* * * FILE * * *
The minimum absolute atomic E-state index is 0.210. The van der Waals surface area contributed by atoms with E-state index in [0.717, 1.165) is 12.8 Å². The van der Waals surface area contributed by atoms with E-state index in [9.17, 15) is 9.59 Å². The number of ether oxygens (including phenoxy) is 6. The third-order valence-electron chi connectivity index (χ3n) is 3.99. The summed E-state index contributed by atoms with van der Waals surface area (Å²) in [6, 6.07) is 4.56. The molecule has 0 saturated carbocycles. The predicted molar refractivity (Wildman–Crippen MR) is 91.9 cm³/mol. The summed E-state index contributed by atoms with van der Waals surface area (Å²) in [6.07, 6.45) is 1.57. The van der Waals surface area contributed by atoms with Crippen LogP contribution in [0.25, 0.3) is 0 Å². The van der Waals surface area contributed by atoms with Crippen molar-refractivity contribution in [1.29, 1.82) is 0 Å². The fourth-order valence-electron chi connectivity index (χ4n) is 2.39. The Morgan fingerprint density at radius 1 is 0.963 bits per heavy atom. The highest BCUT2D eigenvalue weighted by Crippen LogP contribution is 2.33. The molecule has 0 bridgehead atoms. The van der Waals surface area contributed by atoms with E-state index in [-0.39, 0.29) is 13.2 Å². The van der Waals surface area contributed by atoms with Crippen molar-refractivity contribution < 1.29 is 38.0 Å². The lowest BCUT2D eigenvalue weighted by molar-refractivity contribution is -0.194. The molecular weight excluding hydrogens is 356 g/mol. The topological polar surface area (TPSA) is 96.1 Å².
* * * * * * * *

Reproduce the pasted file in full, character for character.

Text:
The minimum absolute atomic E-state index is 0.210. The van der Waals surface area contributed by atoms with E-state index in [0.717, 1.165) is 12.8 Å². The van der Waals surface area contributed by atoms with E-state index in [9.17, 15) is 9.59 Å². The number of ether oxygens (including phenoxy) is 6. The third-order valence-electron chi connectivity index (χ3n) is 3.99. The summed E-state index contributed by atoms with van der Waals surface area (Å²) in [6, 6.07) is 4.56. The molecule has 0 saturated carbocycles. The predicted molar refractivity (Wildman–Crippen MR) is 91.9 cm³/mol. The summed E-state index contributed by atoms with van der Waals surface area (Å²) in [6.07, 6.45) is 1.57. The van der Waals surface area contributed by atoms with Crippen LogP contribution in [0.25, 0.3) is 0 Å². The van der Waals surface area contributed by atoms with Crippen molar-refractivity contribution in [1.29, 1.82) is 0 Å². The fourth-order valence-electron chi connectivity index (χ4n) is 2.39. The Morgan fingerprint density at radius 1 is 0.963 bits per heavy atom. The highest BCUT2D eigenvalue weighted by Crippen LogP contribution is 2.33. The molecule has 0 bridgehead atoms. The van der Waals surface area contributed by atoms with E-state index in [-0.39, 0.29) is 13.2 Å². The van der Waals surface area contributed by atoms with Crippen molar-refractivity contribution < 1.29 is 38.0 Å². The lowest BCUT2D eigenvalue weighted by molar-refractivity contribution is -0.194. The molecular weight excluding hydrogens is 356 g/mol. The topological polar surface area (TPSA) is 96.1 Å².